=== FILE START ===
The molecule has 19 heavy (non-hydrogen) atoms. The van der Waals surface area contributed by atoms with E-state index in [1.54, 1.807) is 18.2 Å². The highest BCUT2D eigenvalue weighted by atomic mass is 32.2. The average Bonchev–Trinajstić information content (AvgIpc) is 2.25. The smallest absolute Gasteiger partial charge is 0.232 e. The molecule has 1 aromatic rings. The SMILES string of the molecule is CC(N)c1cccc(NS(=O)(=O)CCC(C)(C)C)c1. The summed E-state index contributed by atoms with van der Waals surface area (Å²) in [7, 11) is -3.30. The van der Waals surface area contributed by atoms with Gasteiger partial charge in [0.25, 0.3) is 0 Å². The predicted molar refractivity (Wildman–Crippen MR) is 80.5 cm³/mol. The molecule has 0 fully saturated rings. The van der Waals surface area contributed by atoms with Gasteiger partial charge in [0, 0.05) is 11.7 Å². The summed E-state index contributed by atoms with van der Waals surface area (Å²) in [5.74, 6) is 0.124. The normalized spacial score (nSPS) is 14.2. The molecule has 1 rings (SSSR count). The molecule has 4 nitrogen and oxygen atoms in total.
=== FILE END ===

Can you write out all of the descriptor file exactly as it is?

The molecule has 19 heavy (non-hydrogen) atoms. The van der Waals surface area contributed by atoms with E-state index in [1.54, 1.807) is 18.2 Å². The highest BCUT2D eigenvalue weighted by atomic mass is 32.2. The average Bonchev–Trinajstić information content (AvgIpc) is 2.25. The smallest absolute Gasteiger partial charge is 0.232 e. The molecule has 1 aromatic rings. The SMILES string of the molecule is CC(N)c1cccc(NS(=O)(=O)CCC(C)(C)C)c1. The summed E-state index contributed by atoms with van der Waals surface area (Å²) in [7, 11) is -3.30. The van der Waals surface area contributed by atoms with Gasteiger partial charge in [0.25, 0.3) is 0 Å². The predicted molar refractivity (Wildman–Crippen MR) is 80.5 cm³/mol. The molecule has 0 fully saturated rings. The van der Waals surface area contributed by atoms with Gasteiger partial charge in [0, 0.05) is 11.7 Å². The summed E-state index contributed by atoms with van der Waals surface area (Å²) in [5.74, 6) is 0.124. The normalized spacial score (nSPS) is 14.2. The molecule has 1 rings (SSSR count). The molecule has 4 nitrogen and oxygen atoms in total.